U of A Medical Research Team Discovers
Hepatitis C Virus Damages Brain Cells
Alberta -- October 7, 2010 -- A University of Alberta researcher
specializing in neurological infections has discovered that
the hepatitis C virus injures and inflames brain cells, resulting
in neurological issues for some patients living with the disease.
Until now, no one has been able to prove this.
A recent Canadian study suggests that 13 per cent of people
with hepatitis C, a chronic condition that affects 300,000 Canadians,
also have neurological problems. Other research has suggested
the hepatitis C virus might penetrate the blood-brain barrier.
Chris Power, the Canada Research Chair in Neurological Infection
and Immunity with the Faculty of Medicine and Dentistry, and
his team decided to tackle this theory conducting experiments
on human cadavers.
"We saw the virus in the brain of a deceased patient who
had hepatitis C," said Powers, who noted that normally
it is very difficult for any type of virus or infection to pass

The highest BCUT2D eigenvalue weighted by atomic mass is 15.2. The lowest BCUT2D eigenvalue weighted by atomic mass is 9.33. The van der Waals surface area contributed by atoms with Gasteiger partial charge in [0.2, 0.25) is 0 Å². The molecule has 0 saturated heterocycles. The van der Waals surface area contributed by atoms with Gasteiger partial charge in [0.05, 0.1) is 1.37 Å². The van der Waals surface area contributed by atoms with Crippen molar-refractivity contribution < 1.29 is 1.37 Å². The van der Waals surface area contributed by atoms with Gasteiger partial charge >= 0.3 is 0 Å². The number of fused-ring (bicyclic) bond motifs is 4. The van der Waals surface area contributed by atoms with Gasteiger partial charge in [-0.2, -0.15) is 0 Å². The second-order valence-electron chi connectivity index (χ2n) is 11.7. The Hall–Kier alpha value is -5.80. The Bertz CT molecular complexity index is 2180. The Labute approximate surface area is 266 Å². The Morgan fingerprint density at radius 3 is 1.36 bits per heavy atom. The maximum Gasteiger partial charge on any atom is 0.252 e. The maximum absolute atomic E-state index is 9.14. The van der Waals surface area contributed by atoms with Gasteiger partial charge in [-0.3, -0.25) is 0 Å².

the blood-brain barrier. Based on this discovery, the researchers
made three new and major findings. The hepatitis C virus damaged
those neurons in the brain responsible for motor functions,
memory and concentration. The virus also triggered inflammation
of the brain, which contributed to more neurons being damaged.
And, thirdly, the virus stopped a natural process in the brain
cells called autophagy, in which the cells get rid of unwanted
toxic proteins. So, instead, the brain cells were accumulating
large amounts of these toxic proteins, causing further damage
to the brain cells.
"For a long time, the medical community has recognized
some people who have hepatitis C also have memory loss and poor
concentration, which is very disabling for those patients,"
says Power. "Now we have some understanding about the cause
of these neurological symptoms that can lead to the development
of future treatments for people with hepatitis C."
"This discovery is significant because this is the first
time anyone has confirmed that the hepatitis C virus can infect
and injure brain cells."
The research conducted by Power and his team was funded by an
Emerging Team Grant from the Canadian Institutes of Health Research.
He collaborated with Babita Agrawal and Jack Jhamandas, both
of the U of A, and Chris Richardson of Dalhousie University
in Halifax. The discoveries by Power and his team were just
published in the prestigious Public Library of Science (PLoS)